NL: And you will be presenting a workshop this month as part of the Disrupted Festival of Ideas: Epistemicide in the Western Art Canon. Firstly, for those who don’t know, what is epistemicide? SJF: Epistemicide is the colonial act of killing knowledges. It is a term used by Boaventura De Sousa Santos in the book Epistemologies of the South: Justice Against Epistemicide to describe how colonial powers destroy language, ancestral ties, memories and culture of subordinated groups. We’ve found this term useful in understanding current monologic expressions of culture. As local artists we’ve found that there is a violent process of meaning-making predicated on erasing and writing over the lived cultural truths of First Nations people and People of Colour that is, unfortunately, quite prevalent today, even from well-meaning individuals. And so we feel this is a much needed conversation to be had with our community.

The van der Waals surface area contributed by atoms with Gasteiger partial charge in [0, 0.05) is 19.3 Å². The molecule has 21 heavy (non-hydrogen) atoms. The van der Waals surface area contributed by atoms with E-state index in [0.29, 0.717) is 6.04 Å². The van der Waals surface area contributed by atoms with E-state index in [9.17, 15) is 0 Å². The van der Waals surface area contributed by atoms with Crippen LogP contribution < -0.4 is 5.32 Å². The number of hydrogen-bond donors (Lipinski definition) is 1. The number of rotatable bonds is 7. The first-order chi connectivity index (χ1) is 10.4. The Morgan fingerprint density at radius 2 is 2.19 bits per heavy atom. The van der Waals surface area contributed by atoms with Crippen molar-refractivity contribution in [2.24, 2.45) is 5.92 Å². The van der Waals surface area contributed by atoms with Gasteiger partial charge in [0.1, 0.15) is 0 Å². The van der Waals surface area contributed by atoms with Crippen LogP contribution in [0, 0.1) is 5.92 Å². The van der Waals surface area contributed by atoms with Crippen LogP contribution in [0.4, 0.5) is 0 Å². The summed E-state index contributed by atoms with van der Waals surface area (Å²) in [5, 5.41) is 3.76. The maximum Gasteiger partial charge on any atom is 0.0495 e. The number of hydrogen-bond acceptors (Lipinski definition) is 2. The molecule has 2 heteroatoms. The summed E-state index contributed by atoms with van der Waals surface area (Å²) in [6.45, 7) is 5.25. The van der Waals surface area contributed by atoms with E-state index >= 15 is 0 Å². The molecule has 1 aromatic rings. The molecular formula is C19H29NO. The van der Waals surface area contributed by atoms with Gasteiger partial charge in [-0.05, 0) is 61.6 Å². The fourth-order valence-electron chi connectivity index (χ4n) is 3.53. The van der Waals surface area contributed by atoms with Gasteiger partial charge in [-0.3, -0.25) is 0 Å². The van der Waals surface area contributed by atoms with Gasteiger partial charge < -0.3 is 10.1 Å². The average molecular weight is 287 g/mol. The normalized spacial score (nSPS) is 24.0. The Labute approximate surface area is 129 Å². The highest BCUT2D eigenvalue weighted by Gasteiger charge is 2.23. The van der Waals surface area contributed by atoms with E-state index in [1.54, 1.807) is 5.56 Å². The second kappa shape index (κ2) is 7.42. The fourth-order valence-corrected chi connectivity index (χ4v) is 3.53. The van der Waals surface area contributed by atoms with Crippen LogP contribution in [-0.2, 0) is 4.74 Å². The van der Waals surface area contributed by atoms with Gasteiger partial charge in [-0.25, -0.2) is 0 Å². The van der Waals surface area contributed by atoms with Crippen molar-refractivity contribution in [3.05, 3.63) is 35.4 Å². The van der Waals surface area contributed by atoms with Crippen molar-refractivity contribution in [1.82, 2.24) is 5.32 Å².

NL: And what will the workshop involve? SJF & GL: During the workshop we will be looking at the following ideas:
Unpacking the constructions of truth, particularly as defined by Western Euro-centric efforts at universal truths through the erasure of cultures, languages and diversity.
Specific histories that uncover cultural bias and theft, particularly during the Enlightenment and Modernity.
Identifying and discussing international/local decolonial art histories and repatriation efforts.
The effects of representation on lived and racialised bodies.
Reference to other efforts in decolonial thought and activism.
NL: Who do you hope to see at the workshop? GL: We hope to meet an array of people who are art admirers, artists and art workers. They do not need to have any training/experience. However, we hope those with a keen interest in truth-telling will attend and learn how our histories are documented and shaped through art.
SJF: Anyone that has ever, like me, been seduced into liking Western culture and the Western art canon, and as a result have gone through periods of real self-doubt and self-hate and shame and racial dysphoria. This space is for you. These are the truths that have always been there. Your lived experience, your cultures, your childhood: they are all as valuable and deserving as any of this.
2 August @ The Backlot Perth ·